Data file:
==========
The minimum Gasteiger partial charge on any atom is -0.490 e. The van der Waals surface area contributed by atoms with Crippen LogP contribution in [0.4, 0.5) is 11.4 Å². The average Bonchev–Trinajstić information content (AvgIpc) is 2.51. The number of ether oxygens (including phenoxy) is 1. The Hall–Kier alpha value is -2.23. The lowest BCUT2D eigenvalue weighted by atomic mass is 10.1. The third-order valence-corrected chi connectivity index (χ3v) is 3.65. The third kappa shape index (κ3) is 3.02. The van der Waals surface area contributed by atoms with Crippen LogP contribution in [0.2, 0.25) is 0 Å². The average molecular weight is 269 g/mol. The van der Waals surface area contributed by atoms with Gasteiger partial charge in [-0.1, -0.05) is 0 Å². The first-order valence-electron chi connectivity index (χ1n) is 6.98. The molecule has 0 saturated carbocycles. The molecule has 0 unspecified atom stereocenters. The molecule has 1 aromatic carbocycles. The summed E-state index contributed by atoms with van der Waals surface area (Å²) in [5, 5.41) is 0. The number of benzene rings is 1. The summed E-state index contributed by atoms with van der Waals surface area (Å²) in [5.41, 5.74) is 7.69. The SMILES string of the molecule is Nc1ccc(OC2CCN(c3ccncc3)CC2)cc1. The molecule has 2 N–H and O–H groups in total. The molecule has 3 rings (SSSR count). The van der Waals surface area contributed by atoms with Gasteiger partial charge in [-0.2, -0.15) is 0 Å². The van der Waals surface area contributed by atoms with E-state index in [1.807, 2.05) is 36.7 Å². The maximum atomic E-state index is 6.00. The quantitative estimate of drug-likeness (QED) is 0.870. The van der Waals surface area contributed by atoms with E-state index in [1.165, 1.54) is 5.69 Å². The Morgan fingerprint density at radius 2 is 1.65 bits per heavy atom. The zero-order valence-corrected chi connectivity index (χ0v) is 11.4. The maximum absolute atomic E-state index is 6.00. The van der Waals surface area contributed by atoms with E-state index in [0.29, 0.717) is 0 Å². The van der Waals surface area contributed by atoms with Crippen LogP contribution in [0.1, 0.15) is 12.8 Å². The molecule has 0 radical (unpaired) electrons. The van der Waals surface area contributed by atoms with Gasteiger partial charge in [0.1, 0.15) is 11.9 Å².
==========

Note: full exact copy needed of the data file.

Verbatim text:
The minimum Gasteiger partial charge on any atom is -0.490 e. The van der Waals surface area contributed by atoms with Crippen LogP contribution in [0.4, 0.5) is 11.4 Å². The average Bonchev–Trinajstić information content (AvgIpc) is 2.51. The number of ether oxygens (including phenoxy) is 1. The Hall–Kier alpha value is -2.23. The lowest BCUT2D eigenvalue weighted by atomic mass is 10.1. The third-order valence-corrected chi connectivity index (χ3v) is 3.65. The third kappa shape index (κ3) is 3.02. The van der Waals surface area contributed by atoms with Crippen LogP contribution in [0.2, 0.25) is 0 Å². The average molecular weight is 269 g/mol. The van der Waals surface area contributed by atoms with Gasteiger partial charge in [-0.1, -0.05) is 0 Å². The first-order valence-electron chi connectivity index (χ1n) is 6.98. The molecule has 0 saturated carbocycles. The molecule has 0 unspecified atom stereocenters. The molecule has 1 aromatic carbocycles. The summed E-state index contributed by atoms with van der Waals surface area (Å²) in [5, 5.41) is 0. The number of benzene rings is 1. The summed E-state index contributed by atoms with van der Waals surface area (Å²) in [5.41, 5.74) is 7.69. The SMILES string of the molecule is Nc1ccc(OC2CCN(c3ccncc3)CC2)cc1. The molecule has 2 N–H and O–H groups in total. The molecule has 3 rings (SSSR count). The van der Waals surface area contributed by atoms with Gasteiger partial charge in [-0.2, -0.15) is 0 Å². The van der Waals surface area contributed by atoms with E-state index in [1.807, 2.05) is 36.7 Å². The maximum atomic E-state index is 6.00. The quantitative estimate of drug-likeness (QED) is 0.870. The van der Waals surface area contributed by atoms with E-state index in [1.165, 1.54) is 5.69 Å². The Morgan fingerprint density at radius 2 is 1.65 bits per heavy atom. The zero-order valence-corrected chi connectivity index (χ0v) is 11.4. The maximum absolute atomic E-state index is 6.00. The van der Waals surface area contributed by atoms with E-state index in [0.29, 0.717) is 0 Å². The van der Waals surface area contributed by atoms with Crippen LogP contribution in [0.1, 0.15) is 12.8 Å². The molecule has 0 radical (unpaired) electrons. The van der Waals surface area contributed by atoms with Gasteiger partial charge in [0.1, 0.15) is 11.9 Å².